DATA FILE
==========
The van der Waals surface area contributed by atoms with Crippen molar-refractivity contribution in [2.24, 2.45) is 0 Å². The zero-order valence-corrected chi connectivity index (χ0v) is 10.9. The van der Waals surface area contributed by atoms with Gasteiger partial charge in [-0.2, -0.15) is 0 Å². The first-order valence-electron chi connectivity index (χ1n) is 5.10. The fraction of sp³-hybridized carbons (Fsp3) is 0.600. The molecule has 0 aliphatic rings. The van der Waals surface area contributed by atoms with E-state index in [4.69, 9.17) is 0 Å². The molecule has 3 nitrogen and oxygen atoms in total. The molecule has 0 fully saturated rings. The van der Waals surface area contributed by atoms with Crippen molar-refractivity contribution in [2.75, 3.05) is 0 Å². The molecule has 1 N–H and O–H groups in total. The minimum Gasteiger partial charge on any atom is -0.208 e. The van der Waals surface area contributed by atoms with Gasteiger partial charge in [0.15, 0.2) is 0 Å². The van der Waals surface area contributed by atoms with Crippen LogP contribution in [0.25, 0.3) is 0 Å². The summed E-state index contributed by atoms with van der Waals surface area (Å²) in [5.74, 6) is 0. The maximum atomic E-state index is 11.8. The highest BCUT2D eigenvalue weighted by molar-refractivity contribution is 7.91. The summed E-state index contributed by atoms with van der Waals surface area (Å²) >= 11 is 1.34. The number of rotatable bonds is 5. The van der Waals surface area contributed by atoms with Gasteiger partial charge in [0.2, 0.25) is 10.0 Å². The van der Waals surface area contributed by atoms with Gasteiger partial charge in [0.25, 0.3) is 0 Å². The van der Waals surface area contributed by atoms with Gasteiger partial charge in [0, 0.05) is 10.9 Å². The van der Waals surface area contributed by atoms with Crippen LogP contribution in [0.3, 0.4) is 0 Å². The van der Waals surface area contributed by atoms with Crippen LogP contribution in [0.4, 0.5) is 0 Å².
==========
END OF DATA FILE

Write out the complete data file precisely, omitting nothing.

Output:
The van der Waals surface area contributed by atoms with Crippen molar-refractivity contribution in [2.24, 2.45) is 0 Å². The zero-order valence-corrected chi connectivity index (χ0v) is 10.9. The van der Waals surface area contributed by atoms with Gasteiger partial charge in [-0.2, -0.15) is 0 Å². The first-order valence-electron chi connectivity index (χ1n) is 5.10. The fraction of sp³-hybridized carbons (Fsp3) is 0.600. The molecule has 0 aliphatic rings. The van der Waals surface area contributed by atoms with E-state index in [4.69, 9.17) is 0 Å². The molecule has 3 nitrogen and oxygen atoms in total. The molecule has 0 fully saturated rings. The van der Waals surface area contributed by atoms with Crippen molar-refractivity contribution in [2.75, 3.05) is 0 Å². The molecule has 1 N–H and O–H groups in total. The minimum Gasteiger partial charge on any atom is -0.208 e. The van der Waals surface area contributed by atoms with Gasteiger partial charge in [0.15, 0.2) is 0 Å². The van der Waals surface area contributed by atoms with Crippen LogP contribution in [0.25, 0.3) is 0 Å². The summed E-state index contributed by atoms with van der Waals surface area (Å²) in [5.74, 6) is 0. The maximum atomic E-state index is 11.8. The highest BCUT2D eigenvalue weighted by molar-refractivity contribution is 7.91. The summed E-state index contributed by atoms with van der Waals surface area (Å²) >= 11 is 1.34. The number of rotatable bonds is 5. The van der Waals surface area contributed by atoms with Gasteiger partial charge in [0.2, 0.25) is 10.0 Å². The van der Waals surface area contributed by atoms with Gasteiger partial charge in [0.25, 0.3) is 0 Å². The van der Waals surface area contributed by atoms with Gasteiger partial charge in [0, 0.05) is 10.9 Å². The van der Waals surface area contributed by atoms with Crippen LogP contribution in [0.3, 0.4) is 0 Å². The van der Waals surface area contributed by atoms with Crippen LogP contribution in [0.4, 0.5) is 0 Å².